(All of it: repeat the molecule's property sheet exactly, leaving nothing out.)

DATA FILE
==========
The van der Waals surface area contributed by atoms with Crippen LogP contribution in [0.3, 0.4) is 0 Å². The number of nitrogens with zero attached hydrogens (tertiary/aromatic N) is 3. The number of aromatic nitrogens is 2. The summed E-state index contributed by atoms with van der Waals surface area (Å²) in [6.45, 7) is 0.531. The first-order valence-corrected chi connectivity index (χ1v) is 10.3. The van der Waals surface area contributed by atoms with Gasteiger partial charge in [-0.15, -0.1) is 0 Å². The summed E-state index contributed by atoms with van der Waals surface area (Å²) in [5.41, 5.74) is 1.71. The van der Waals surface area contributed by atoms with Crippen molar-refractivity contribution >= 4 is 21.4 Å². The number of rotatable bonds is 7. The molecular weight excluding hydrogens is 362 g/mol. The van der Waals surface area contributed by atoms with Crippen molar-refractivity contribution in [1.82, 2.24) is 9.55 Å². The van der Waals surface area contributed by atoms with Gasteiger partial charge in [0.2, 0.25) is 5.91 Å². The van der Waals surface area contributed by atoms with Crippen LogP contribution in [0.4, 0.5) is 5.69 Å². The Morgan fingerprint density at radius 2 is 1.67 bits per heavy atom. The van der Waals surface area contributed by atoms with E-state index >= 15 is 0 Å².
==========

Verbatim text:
The van der Waals surface area contributed by atoms with Crippen LogP contribution in [0.3, 0.4) is 0 Å². The number of nitrogens with zero attached hydrogens (tertiary/aromatic N) is 3. The number of aromatic nitrogens is 2. The summed E-state index contributed by atoms with van der Waals surface area (Å²) in [6.45, 7) is 0.531. The first-order valence-corrected chi connectivity index (χ1v) is 10.3. The van der Waals surface area contributed by atoms with Gasteiger partial charge in [-0.15, -0.1) is 0 Å². The summed E-state index contributed by atoms with van der Waals surface area (Å²) in [5.41, 5.74) is 1.71. The van der Waals surface area contributed by atoms with Crippen molar-refractivity contribution >= 4 is 21.4 Å². The number of rotatable bonds is 7. The molecular weight excluding hydrogens is 362 g/mol. The van der Waals surface area contributed by atoms with Crippen molar-refractivity contribution in [1.82, 2.24) is 9.55 Å². The van der Waals surface area contributed by atoms with Gasteiger partial charge in [0.2, 0.25) is 5.91 Å². The van der Waals surface area contributed by atoms with Crippen LogP contribution in [0.4, 0.5) is 5.69 Å². The Morgan fingerprint density at radius 2 is 1.67 bits per heavy atom. The van der Waals surface area contributed by atoms with E-state index >= 15 is 0 Å².